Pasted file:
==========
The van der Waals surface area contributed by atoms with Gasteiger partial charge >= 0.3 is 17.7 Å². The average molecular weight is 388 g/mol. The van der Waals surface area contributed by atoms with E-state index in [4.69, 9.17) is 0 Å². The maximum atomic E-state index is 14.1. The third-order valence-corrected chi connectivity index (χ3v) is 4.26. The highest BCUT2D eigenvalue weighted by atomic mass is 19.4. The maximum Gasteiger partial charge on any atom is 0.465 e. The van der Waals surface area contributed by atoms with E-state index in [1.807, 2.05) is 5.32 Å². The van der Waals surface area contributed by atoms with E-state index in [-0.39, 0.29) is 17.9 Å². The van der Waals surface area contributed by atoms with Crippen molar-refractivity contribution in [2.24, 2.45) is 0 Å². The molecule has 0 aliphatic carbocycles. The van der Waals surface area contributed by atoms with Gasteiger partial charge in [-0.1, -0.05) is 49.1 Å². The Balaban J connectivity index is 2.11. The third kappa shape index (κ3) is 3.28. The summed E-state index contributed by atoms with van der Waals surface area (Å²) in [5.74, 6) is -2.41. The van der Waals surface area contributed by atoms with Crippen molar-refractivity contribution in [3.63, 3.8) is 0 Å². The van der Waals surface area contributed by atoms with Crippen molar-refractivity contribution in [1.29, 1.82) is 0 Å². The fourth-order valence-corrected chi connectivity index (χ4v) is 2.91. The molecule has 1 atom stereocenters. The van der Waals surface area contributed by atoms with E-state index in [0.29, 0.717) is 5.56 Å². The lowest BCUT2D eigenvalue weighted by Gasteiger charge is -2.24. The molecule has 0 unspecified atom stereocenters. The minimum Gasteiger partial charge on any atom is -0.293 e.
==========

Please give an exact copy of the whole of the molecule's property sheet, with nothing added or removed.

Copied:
The van der Waals surface area contributed by atoms with Gasteiger partial charge >= 0.3 is 17.7 Å². The average molecular weight is 388 g/mol. The van der Waals surface area contributed by atoms with E-state index in [4.69, 9.17) is 0 Å². The maximum atomic E-state index is 14.1. The third-order valence-corrected chi connectivity index (χ3v) is 4.26. The highest BCUT2D eigenvalue weighted by atomic mass is 19.4. The maximum Gasteiger partial charge on any atom is 0.465 e. The van der Waals surface area contributed by atoms with E-state index in [1.807, 2.05) is 5.32 Å². The van der Waals surface area contributed by atoms with E-state index in [-0.39, 0.29) is 17.9 Å². The van der Waals surface area contributed by atoms with Crippen molar-refractivity contribution in [2.24, 2.45) is 0 Å². The molecule has 0 aliphatic carbocycles. The van der Waals surface area contributed by atoms with Gasteiger partial charge in [-0.1, -0.05) is 49.1 Å². The Balaban J connectivity index is 2.11. The third kappa shape index (κ3) is 3.28. The summed E-state index contributed by atoms with van der Waals surface area (Å²) in [5.74, 6) is -2.41. The van der Waals surface area contributed by atoms with Crippen molar-refractivity contribution in [3.63, 3.8) is 0 Å². The van der Waals surface area contributed by atoms with Crippen molar-refractivity contribution in [1.29, 1.82) is 0 Å². The fourth-order valence-corrected chi connectivity index (χ4v) is 2.91. The molecule has 1 atom stereocenters. The van der Waals surface area contributed by atoms with E-state index in [0.29, 0.717) is 5.56 Å². The lowest BCUT2D eigenvalue weighted by Gasteiger charge is -2.24. The molecule has 0 unspecified atom stereocenters. The minimum Gasteiger partial charge on any atom is -0.293 e.